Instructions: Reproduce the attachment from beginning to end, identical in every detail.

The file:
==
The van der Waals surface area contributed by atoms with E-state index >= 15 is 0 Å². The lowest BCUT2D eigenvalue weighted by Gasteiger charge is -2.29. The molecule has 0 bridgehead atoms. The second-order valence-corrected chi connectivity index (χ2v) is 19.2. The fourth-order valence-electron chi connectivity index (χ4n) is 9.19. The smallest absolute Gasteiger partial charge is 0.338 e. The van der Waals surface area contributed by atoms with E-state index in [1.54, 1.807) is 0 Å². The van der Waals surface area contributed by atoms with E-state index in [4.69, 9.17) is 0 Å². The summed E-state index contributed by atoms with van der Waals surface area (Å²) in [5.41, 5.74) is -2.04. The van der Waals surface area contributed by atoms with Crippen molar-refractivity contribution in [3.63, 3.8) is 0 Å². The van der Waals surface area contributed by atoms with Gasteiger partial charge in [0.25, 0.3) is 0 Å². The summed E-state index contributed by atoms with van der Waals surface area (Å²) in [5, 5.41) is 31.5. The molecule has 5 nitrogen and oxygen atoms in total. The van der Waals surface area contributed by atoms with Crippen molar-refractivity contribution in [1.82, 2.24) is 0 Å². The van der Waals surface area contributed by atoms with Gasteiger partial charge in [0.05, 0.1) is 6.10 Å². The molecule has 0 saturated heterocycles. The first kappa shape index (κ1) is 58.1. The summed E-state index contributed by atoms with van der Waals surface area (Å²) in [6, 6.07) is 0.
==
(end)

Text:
The van der Waals surface area contributed by atoms with E-state index >= 15 is 0 Å². The lowest BCUT2D eigenvalue weighted by Gasteiger charge is -2.29. The molecule has 0 bridgehead atoms. The second-order valence-corrected chi connectivity index (χ2v) is 19.2. The fourth-order valence-electron chi connectivity index (χ4n) is 9.19. The smallest absolute Gasteiger partial charge is 0.338 e. The van der Waals surface area contributed by atoms with E-state index in [1.54, 1.807) is 0 Å². The van der Waals surface area contributed by atoms with E-state index in [4.69, 9.17) is 0 Å². The summed E-state index contributed by atoms with van der Waals surface area (Å²) in [5.41, 5.74) is -2.04. The van der Waals surface area contributed by atoms with Crippen molar-refractivity contribution in [3.63, 3.8) is 0 Å². The van der Waals surface area contributed by atoms with Gasteiger partial charge in [0.25, 0.3) is 0 Å². The summed E-state index contributed by atoms with van der Waals surface area (Å²) in [5, 5.41) is 31.5. The molecule has 5 nitrogen and oxygen atoms in total. The van der Waals surface area contributed by atoms with Crippen molar-refractivity contribution in [1.82, 2.24) is 0 Å². The van der Waals surface area contributed by atoms with Gasteiger partial charge in [0.05, 0.1) is 6.10 Å². The molecule has 0 saturated heterocycles. The first kappa shape index (κ1) is 58.1. The summed E-state index contributed by atoms with van der Waals surface area (Å²) in [6, 6.07) is 0.